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de Havilland DH.110 Sea Vixen - United Kingdom, 1959


Detailing the development and operational history of the de Havilland DH.110 Sea Vixen  Carrier-Based, All-Weather Interceptor.


 Entry last updated on 4/4/2016; Authored by Dan Alex; Content ¬©www.MilitaryFactory.com

  de Havilland DH.110 Sea Vixen   
Picture of de Havilland DH.110 Sea Vixen


The swept-wing, twin-boom de Havilland DH.110 Sea Vixen replaced the outgoing de Havilland Sea Venoms in service with the British Royal Navy.







United Kingdom engineers delivered several notable aircraft designs during the Cold War decades. Once such contribution became the de Havilland DH.110 "Sea Vixen", a twin-boom, two-seat, twin-turbojet-powered design which served solely with the Royal Navy from the period of 1959 to 1972. Production was limited to 145 aircraft and these served on British carriers as all-weather interceptors with nuclear freefall bomb capabilities. The Sea Vixen was adopted to replace the outgoing stable of de havilland "Sea Venoms" of broadly similar twin-boom, two-seat configuration.

The Sea Vixen was a thoroughbred when she appeared, capable of matching any fighter design pound-for-pound and the first British-originated swept-wing, all-weather, twin-seat aircraft adopted into service. First flight of a prototype occurred on September 26th, 1951 though the program received a major public setback when an aircraft crashed at the 1952 Farnborough Air Show with fatal results. Indeed, some 29 spectators were killed and a total of 31 lives lost in all. The aircraft broke up in midair due to a failure in the leading wing edge. The resulting investigation forced the Sea Vixen to be grounded upon further review and modifications were then presented to the existing Sea Vixen design.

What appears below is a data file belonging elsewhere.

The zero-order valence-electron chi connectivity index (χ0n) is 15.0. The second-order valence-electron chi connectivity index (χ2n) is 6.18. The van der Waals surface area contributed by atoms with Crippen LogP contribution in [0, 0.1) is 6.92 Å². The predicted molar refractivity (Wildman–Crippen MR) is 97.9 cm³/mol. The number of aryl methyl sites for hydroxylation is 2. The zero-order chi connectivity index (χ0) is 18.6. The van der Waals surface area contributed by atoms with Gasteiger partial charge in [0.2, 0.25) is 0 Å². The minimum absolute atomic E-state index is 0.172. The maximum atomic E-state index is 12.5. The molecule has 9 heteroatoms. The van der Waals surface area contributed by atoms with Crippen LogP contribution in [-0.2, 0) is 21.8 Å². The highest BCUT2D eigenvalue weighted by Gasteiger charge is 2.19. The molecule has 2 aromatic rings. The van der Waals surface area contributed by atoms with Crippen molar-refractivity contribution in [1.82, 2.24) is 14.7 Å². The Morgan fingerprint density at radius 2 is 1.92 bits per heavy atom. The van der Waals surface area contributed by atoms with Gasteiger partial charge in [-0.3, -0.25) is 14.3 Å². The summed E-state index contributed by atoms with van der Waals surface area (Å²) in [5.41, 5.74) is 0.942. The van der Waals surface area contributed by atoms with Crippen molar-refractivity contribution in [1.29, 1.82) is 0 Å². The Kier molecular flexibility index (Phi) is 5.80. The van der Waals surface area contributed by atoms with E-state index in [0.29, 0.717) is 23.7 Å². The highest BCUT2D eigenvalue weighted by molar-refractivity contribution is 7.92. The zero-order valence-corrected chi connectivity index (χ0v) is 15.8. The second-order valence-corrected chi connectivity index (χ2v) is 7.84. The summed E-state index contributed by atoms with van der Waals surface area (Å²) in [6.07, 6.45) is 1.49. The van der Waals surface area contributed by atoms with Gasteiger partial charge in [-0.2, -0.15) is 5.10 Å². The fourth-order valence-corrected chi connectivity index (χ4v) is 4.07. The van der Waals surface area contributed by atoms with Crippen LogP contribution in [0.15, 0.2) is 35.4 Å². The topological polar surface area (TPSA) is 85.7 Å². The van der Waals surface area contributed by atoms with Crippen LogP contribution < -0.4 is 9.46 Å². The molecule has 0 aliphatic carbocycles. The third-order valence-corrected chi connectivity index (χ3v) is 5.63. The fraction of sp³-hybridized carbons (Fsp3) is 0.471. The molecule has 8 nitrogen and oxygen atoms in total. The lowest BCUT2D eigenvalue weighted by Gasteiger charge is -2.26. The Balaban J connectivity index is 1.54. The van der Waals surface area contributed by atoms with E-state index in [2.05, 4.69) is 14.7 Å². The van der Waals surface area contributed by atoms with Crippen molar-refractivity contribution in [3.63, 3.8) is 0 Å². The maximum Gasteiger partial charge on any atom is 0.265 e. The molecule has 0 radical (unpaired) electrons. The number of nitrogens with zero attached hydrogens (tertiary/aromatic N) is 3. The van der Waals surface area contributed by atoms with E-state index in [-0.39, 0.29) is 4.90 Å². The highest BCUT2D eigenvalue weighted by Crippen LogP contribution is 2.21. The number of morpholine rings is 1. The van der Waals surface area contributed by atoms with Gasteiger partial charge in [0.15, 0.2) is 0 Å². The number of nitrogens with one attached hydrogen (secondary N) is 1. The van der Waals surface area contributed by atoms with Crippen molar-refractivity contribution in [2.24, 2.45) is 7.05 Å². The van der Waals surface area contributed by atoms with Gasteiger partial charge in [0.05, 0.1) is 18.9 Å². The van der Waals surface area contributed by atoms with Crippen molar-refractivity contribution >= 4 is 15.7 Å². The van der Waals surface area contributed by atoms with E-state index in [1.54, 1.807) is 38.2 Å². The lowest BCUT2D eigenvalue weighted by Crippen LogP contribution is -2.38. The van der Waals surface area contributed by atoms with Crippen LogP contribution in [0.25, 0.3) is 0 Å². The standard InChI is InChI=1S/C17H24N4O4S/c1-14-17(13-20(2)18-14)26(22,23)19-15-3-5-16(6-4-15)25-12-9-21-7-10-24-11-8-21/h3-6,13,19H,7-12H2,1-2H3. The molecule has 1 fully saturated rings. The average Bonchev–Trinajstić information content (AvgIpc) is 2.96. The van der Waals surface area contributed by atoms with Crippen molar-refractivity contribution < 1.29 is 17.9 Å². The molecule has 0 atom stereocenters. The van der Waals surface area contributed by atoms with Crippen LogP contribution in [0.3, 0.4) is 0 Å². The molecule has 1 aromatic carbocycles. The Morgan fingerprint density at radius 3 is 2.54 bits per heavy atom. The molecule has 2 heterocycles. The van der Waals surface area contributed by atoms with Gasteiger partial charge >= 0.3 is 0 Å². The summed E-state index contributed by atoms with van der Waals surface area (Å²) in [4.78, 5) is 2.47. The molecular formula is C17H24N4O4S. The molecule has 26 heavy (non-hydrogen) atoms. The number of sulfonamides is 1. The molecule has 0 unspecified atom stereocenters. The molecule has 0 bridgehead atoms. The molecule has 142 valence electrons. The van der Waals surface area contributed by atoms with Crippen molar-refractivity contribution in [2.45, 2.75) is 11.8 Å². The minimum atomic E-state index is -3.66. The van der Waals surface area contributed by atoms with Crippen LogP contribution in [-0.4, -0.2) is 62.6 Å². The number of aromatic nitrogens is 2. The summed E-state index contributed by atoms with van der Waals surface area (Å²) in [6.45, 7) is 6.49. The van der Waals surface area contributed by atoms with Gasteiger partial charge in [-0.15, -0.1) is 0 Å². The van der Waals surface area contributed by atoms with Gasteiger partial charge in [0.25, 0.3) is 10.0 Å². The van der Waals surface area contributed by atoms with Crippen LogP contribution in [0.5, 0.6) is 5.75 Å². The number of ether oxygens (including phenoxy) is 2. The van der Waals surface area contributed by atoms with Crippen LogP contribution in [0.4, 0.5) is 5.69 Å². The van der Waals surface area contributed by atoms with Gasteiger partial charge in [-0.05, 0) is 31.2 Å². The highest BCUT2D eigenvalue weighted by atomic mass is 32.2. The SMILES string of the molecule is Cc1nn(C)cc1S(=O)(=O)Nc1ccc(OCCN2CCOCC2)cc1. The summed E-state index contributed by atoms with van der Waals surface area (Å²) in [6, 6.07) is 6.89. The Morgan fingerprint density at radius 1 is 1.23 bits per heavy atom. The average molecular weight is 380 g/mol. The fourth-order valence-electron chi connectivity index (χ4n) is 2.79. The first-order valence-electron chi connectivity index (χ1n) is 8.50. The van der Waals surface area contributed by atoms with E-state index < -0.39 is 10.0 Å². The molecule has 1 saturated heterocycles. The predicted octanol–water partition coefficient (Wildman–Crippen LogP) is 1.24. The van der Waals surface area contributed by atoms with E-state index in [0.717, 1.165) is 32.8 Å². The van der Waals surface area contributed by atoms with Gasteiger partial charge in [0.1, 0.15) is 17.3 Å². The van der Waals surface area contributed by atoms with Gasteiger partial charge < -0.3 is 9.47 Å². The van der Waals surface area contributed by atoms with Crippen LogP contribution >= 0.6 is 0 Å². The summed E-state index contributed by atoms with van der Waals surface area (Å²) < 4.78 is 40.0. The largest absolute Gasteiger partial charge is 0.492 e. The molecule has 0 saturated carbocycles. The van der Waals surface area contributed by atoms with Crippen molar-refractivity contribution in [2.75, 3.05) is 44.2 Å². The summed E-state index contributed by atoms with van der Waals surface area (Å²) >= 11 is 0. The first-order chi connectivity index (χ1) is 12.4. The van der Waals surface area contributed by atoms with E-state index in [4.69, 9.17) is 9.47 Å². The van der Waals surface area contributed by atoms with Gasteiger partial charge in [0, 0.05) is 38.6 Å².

When compared to the aging stable of Sea Venoms, de Havilland engineers elected to continue use of a twin-boom layout. However, differences between the two designs were extreme. A high-mounted horizontal tailplane was erected between the twin rudder fins. A twin engine layout was also used to bring more power from the combined arrangement of the paired turbojets. Swept wings were becoming the norm with all jet-powered aircraft of the 1950s and the Sea Vixen followed this trend. The cockpit showcased as a single-seat fighter - this for the pilot - though a radar operator was buried within the nose as well, low and aft of the pilot's position. For the internal volume required of this position, the pilot's position was offset from centerline to the port side of the fuselage, giving the Sea Vixen a very distinct top-profile. Due to the aircraft's design as a carrier-based fighter, the swept-wing appendages were power-folding to allow for improved storage of the large aircraft aboard the space-strapped British carriers of the time. The radar system (GEC AI-18 Air Interception) was installed in a hinged nose-cone assembly for easy access and repair. The undercarriage was wholly retractable and powered, consisting of two wheeled main legs and a single-wheeled nose leg. Dimensions included a length of 55.6 feet, a wingspan of 51 feet and a height of 10.8 feet.